---------------  start quote --------------------------
(from: http://www.faa.gov/ATPubs/AIM/Chap5/aim0504.html#5-4-7)


    a. Aircraft approach category means a grouping of aircraft based on a speed of VREF, if specified, or if  VREF not specified, 1.3 VSO at the maximum certificated landing weight. VREF, VSO, and the maximum certificated landing weight are those values as established for the aircraft by the certification authority of the country of registry. Helicopters are Category A aircraft. An aircraft must fit in only one category. Pilots are responsible for determining and briefing which category minimums will be used for each instrument approach. If a higher approach speed is used on final that places the aircraft in a higher approach category, the minimums for the higher category must be used. Approaches made with inoperative flaps, circling approaches at higher-than normal straight-in approach speeds, and approaches made in icing conditions for some types of airplanes are all examples of situations that can necessitate the use of a higher approach category. See the following category limits:

        1. Category A: Speed less than 91 knots.

        2. Category B: Speed 91 knots or more but less than 121 knots.

        3. Category C: Speed 121 knots or more but less than 141 knots.

        4. Category D: Speed 141 knots or more but less than 166 knots.

        5. Category E: Speed 166 knots or more.

        NOTE-
        VREF is the reference landing approach speed, usually about
        1.3 times VSO  plus 50 percent of the wind gust speed in excess of the mean wind speed (See 14 CFR Section 23.73). VSO is the stalling speed or the minimum steady flight speed in the landing configuration at maximum weight (See 14 CFR Section 23.49).
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Regards, Peter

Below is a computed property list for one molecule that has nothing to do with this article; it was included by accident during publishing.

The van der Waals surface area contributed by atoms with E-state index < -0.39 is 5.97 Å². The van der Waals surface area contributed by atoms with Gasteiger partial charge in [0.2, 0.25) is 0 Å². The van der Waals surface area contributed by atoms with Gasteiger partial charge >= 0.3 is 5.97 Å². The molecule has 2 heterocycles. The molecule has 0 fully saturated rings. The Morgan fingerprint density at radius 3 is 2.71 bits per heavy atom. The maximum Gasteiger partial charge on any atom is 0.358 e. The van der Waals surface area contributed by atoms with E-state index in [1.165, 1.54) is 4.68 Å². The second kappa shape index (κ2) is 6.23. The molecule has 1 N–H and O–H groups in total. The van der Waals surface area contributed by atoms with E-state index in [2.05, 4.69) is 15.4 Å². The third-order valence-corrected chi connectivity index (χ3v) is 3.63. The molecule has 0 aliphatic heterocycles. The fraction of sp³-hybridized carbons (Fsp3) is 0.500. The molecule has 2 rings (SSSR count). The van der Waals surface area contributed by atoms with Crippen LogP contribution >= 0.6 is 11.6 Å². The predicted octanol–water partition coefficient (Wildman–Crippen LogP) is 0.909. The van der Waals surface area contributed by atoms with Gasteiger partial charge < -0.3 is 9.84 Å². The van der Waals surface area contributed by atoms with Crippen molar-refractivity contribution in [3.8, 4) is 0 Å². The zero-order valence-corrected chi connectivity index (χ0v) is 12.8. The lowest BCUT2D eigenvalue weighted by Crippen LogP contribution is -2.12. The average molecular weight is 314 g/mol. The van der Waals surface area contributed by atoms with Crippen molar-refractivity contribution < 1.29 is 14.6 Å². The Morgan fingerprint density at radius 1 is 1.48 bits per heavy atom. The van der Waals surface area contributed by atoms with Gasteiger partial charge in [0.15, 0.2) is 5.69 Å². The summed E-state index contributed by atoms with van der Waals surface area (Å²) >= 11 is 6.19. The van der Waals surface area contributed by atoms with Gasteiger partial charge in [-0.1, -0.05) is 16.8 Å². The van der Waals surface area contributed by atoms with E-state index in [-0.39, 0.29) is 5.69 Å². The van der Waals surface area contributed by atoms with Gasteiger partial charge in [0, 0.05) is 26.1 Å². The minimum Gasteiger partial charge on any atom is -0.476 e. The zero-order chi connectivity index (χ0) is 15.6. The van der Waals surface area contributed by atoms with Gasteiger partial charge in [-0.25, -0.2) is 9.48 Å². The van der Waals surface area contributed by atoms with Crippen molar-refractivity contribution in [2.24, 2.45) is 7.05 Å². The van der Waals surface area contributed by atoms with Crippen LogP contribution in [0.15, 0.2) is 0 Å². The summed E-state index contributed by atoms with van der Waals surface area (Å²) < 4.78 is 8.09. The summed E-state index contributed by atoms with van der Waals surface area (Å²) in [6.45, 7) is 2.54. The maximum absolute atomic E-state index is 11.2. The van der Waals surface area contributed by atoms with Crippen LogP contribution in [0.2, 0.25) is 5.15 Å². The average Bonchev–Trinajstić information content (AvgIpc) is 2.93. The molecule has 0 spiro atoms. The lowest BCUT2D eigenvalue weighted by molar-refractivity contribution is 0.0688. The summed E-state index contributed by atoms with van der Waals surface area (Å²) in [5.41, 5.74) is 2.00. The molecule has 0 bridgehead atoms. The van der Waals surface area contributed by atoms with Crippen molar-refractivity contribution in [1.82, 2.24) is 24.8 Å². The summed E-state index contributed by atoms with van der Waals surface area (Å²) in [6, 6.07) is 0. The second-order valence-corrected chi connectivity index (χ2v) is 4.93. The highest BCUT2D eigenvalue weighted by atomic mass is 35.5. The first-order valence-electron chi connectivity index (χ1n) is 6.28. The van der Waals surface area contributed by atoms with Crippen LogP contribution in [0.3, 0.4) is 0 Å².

ATC Feed:  Syracuse (KSYR), NY
Check Airman
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« Reply #11 on: November 14, 2005, 06:35:24 PM »

Quote from: ZOTAN
I wish I recorded this!

For the past 10-15 minutes, all we have had is constant go arounds at KSAN. Theres some pretty heavy fog right now and they havent been able to switch over to the ILS Runway 9. Started off like this:

"Tower, United 8209 on the Go-Around"
"United 8209 Fly Runway heading, Contact Socal 12X.XX"
"Runway heading and socal on 12X.XX"
"Tower, Southwest 289 on the go"
"Dito"
"Dito"
"Tower, Delta 821 on the go"
"Dito"
"Dito"
"Tower, Southwest 1721 on the localizer for 27, would like ILS Runway 9"
"Southwest 1721, Unable, Winds 270 at 6, Runway 27, Cleared to Land"
"Cleared to land, Southwest 1721"
"Tower, Southwest 1721 on the go" (By this time Im laughing)

I just heard Southwest 289 on the ILS for Runway 9. I guess the switched it around, but made for some pretty interesting moments. Ugh...I wish I recorded it.


Approximately what zulu time was that happening? I'd like to download the clips from the archives.
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ZOTAN
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« Reply #12 on: November 14, 2005, 07:10:49 PM »

It was betwen 21:00 to 23:30 local. Unfortunately, I havent been able to get a feed for KSAN up yet. You may be able to get the guys that diverted up to LAX and ONT on the Socal feed around midnight local. I havent checked yet.
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Matt Stevens
dave
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« Reply #13 on: November 14, 2005, 10:43:24 PM »

Quote from: digger
Quote
You probably won't find these documented in any FCC documents,



Or FAA ones...

 wink


It's been a long day.  smiley  At least someone out there is awake!

-dave
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HAMMER_KPDX
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« Reply #14 on: December 11, 2005, 03:46:32 PM »

Yesterday and today listening to KSEA I've heard the ATC talk about RVR....
giving the Touch Down, Mid Field, Roll Out distances.
I just had to know "What's this about?"
Did a search and found this:

http://www.aviation.ca/content/view/1642/129/

http://rvr.fly.faa.gov/rvr/help.html

In case anyone is interested. Smiley
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Cliff